27 April 2014 at 22:49  
Blogger Integrity said...

This comment has been removed by the author.

27 April 2014 at 23:02  
Blogger Inspector General in Ordinary said...

Carl. One retains his belief that relics represent a continuum. You really are asking a lot here to attribute magic talisman qualities to them as appreciated by us Romans. However, one does agree that the faithful kissing the things is over the top. Put that down to mild hysteria - a very human experience.

27 April 2014 at 23:04  
Blogger Marie1797 said...

Sorry to change the subject YG, but I've just read that Paul Weston of Liberty GB party has been arrested yesterday afternoon for quoting Churchill over a megaphone in Winchester. So yet again an attack on freedom of speech.

27 April 2014 at 23:57  
Blogger Happy Jack said...

John in Cheshire, Jesus did promise the gates of hell would not prevail against His Church. He didn't say sinful and evil men would be without influence. Get real - this is a fallen world.

The Roman Catholic and Eastern Orthodox Church does not "create" saints. It simply applies the standard of gospel holiness to those God permits the Church to know are in heaven with Him. In this. And it isn't because of one particular noble achievement; neither does it mean these people led perfect lives whilst on earth, made no mistakes and committed no sin. It simply means the Church affirms they are in Heaven with God.

As for relics, look to Acts 19:11-12. So extraordinary were the mighty deeds God accomplished at the hands of Paul that when face cloths or aprons that touched his skin were applied to the sick, their diseases left them and the evil spirits came out of them.

No doubt in the past and, for some in this day and age, superstition rules but Jack agrees with HG's final sentence:

"By sweeping away too many superstitious cults and tearing down too many bogus traditions, we are in danger of forgetting that supernatural sanctity and miraculous manifestation did not die with the Apostles."

28 April 2014 at 00:30  
Blogger Happy Jack said...

Inspector, Happy Jack is beginning to understand you - may God help him.


28 April 2014 at 00:38  
Blogger carl jacobs said...

Btw Jack

I am looking forward to the closely fought race between Man City and ManU for the EPL title. Oh, wait! I forgot. ManU isn't in contention. My mistake.

Hrm. I wonder if ManU is facing relegation this year.

[Evil nefarious laugh]


28 April 2014 at 00:45  
Blogger Uncle Brian said...

I followed your link, Marie. Judging by the Churchill quotation that he chose, I’d say the whole thing was an electioneering publicity stunt. Your friend Weston looked for something that would enable him to be filmed getting arrested, and he achieved his aim.

How dreadful are the curses which Mohammedanism lays on its votaries! [. . .] Fanatical frenzy [. . .] fatalistic apathy [. . .] degraded sensualism [. . .] retrograde force [. . .]

The extract is from The River War: An Historical Account of the Reconquest of the Soudan, published in 1899, when Churchill was 24 years old. Not exactly one of his famous wartime speeches.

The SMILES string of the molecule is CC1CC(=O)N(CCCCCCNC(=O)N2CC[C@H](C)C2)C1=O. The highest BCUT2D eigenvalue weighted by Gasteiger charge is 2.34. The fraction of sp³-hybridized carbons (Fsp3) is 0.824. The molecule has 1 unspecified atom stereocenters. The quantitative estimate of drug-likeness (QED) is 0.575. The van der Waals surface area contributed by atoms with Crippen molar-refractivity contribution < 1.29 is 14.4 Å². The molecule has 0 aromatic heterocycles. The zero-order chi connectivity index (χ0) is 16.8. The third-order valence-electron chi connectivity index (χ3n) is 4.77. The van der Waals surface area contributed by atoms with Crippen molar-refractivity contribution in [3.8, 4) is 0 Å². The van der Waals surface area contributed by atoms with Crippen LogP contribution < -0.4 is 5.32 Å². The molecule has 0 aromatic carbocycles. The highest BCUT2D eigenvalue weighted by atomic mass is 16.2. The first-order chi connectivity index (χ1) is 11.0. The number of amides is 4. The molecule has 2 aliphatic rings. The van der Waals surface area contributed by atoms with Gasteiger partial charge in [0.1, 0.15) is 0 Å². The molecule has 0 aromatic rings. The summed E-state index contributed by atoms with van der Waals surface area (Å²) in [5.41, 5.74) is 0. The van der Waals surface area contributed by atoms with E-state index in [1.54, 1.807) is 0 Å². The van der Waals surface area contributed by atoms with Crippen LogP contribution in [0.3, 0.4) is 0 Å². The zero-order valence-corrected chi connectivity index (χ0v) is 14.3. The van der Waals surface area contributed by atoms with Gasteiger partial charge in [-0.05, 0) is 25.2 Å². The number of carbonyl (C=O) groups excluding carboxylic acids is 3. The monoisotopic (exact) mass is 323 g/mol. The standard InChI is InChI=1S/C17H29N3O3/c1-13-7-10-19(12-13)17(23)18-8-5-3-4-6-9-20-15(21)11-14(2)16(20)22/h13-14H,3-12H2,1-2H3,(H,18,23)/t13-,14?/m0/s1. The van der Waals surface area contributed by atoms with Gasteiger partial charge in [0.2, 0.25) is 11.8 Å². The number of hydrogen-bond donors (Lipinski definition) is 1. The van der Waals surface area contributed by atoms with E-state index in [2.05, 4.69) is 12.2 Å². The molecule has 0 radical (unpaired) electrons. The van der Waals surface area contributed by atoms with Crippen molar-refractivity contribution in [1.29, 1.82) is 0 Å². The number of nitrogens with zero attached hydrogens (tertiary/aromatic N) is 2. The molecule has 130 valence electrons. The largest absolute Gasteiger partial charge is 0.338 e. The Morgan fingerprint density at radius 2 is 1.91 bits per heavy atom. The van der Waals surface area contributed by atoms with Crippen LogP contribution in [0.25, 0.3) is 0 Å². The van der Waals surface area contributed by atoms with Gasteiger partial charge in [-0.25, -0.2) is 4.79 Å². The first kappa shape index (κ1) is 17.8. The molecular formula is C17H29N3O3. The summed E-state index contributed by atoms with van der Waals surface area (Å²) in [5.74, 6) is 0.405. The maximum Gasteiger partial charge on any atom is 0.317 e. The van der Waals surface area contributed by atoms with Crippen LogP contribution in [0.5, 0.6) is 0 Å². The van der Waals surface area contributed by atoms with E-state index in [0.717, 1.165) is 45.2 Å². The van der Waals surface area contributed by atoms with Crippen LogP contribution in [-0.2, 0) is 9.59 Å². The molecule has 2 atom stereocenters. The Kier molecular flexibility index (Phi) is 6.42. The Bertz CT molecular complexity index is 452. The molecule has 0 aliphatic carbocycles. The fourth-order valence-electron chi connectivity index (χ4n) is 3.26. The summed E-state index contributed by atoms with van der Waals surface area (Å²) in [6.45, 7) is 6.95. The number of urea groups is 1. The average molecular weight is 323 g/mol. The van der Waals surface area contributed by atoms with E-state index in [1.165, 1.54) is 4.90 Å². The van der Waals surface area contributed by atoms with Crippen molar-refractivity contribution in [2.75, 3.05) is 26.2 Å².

28 April 2014 at 00:57  
Blogger Happy Jack said...

Carl, now, now. No need to gloat. Most unchristian.

It will be a close run title between Liverpool, Man City and Chelsea this year. Too close to call at the moment. Jack is torn but hopes Chelsea wins. Goal difference is really not good enough.

Man Utd will come back - in time.

Besides, you really should be concentrating on your daughters wellbeing and not on a sport you Yanks really know nothing about.

By the way, joking aside, Jack hopes your daughter recovers soon. Must be a difficult time for you and your wife. His prayers are with you.

28 April 2014 at 00:59  
Blogger Fearghas MacFhionnlaigh said...

"As Scotland seemingly moves towards historic independence, let us not forget the history of the Kirk or the uniqueness of Scottish devotion and their contribution to the Christian spirituality of the United Kingdom...John Knox's didactic and polemical contribution was deep, tender and loving" - (Cranmer)

Some rather disparate connections, perhaps of interest: John Knox was a pupil of John Mair (or Major!)(c. 1467-1550), from Gleghornie near Edinburgh. Mair, himself an admirer of John Duns Scotus, studied at Oxford, Cambridge, and Paris. At the latter university he became Professor of Theology and a renowned logician. Fascinatingly, among those who would have heard Mair lecture at Paris were John Calvin, Ignatius Loyola, George Buchanan, Francisco Vitoria and François Rabelais.

As a conciliarist, Mair held that authority lay with the whole church and not with the Pope, and likewise that political authority lay not with the king but with the people, who could therefore legitimately oust a wayward king (cf the earlier Declaration of Arbroath of 1320 which asserted to the Pope the independence of the Scottish crown from that of England). Conciliarist principles would subsequently inform the Protestant Reformation of the 16th century, and the opposition to absolute monarchies of Europe throughout the seventeenth century. Mair remained a Catholic all his life, but nontheless advocated a national Church for Scotland.